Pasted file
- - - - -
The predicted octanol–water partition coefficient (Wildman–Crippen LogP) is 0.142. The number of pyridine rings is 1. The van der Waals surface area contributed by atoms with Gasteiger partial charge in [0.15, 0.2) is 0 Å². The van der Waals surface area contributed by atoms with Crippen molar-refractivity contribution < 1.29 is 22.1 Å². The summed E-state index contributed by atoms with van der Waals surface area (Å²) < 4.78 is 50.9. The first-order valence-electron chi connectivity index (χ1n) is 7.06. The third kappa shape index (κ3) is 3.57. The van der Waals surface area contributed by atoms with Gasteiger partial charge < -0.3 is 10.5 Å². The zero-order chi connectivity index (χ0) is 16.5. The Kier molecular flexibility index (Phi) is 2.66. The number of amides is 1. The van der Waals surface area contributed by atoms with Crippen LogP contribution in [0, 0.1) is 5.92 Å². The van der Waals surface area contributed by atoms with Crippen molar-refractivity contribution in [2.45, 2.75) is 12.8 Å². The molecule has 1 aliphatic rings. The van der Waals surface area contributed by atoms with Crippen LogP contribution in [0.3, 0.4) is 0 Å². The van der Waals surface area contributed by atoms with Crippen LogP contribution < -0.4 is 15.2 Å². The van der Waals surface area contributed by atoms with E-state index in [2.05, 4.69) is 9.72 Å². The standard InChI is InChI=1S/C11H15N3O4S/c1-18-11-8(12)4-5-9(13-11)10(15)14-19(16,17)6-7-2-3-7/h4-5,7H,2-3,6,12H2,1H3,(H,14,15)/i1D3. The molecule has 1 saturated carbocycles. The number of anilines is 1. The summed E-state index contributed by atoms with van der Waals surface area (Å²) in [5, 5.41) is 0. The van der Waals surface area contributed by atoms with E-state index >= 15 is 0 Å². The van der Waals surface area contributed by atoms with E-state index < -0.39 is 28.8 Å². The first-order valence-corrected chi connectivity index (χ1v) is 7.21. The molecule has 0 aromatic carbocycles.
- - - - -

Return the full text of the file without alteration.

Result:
The predicted octanol–water partition coefficient (Wildman–Crippen LogP) is 0.142. The number of pyridine rings is 1. The van der Waals surface area contributed by atoms with Gasteiger partial charge in [0.15, 0.2) is 0 Å². The van der Waals surface area contributed by atoms with Crippen molar-refractivity contribution < 1.29 is 22.1 Å². The summed E-state index contributed by atoms with van der Waals surface area (Å²) < 4.78 is 50.9. The first-order valence-electron chi connectivity index (χ1n) is 7.06. The third kappa shape index (κ3) is 3.57. The van der Waals surface area contributed by atoms with Gasteiger partial charge < -0.3 is 10.5 Å². The zero-order chi connectivity index (χ0) is 16.5. The Kier molecular flexibility index (Phi) is 2.66. The number of amides is 1. The van der Waals surface area contributed by atoms with Crippen LogP contribution in [0, 0.1) is 5.92 Å². The van der Waals surface area contributed by atoms with Crippen molar-refractivity contribution in [2.45, 2.75) is 12.8 Å². The molecule has 1 aliphatic rings. The van der Waals surface area contributed by atoms with Crippen LogP contribution in [0.3, 0.4) is 0 Å². The van der Waals surface area contributed by atoms with Crippen LogP contribution < -0.4 is 15.2 Å². The van der Waals surface area contributed by atoms with E-state index in [2.05, 4.69) is 9.72 Å². The standard InChI is InChI=1S/C11H15N3O4S/c1-18-11-8(12)4-5-9(13-11)10(15)14-19(16,17)6-7-2-3-7/h4-5,7H,2-3,6,12H2,1H3,(H,14,15)/i1D3. The molecule has 1 saturated carbocycles. The number of anilines is 1. The summed E-state index contributed by atoms with van der Waals surface area (Å²) in [5, 5.41) is 0. The van der Waals surface area contributed by atoms with E-state index >= 15 is 0 Å². The van der Waals surface area contributed by atoms with E-state index < -0.39 is 28.8 Å². The first-order valence-corrected chi connectivity index (χ1v) is 7.21. The molecule has 0 aromatic carbocycles.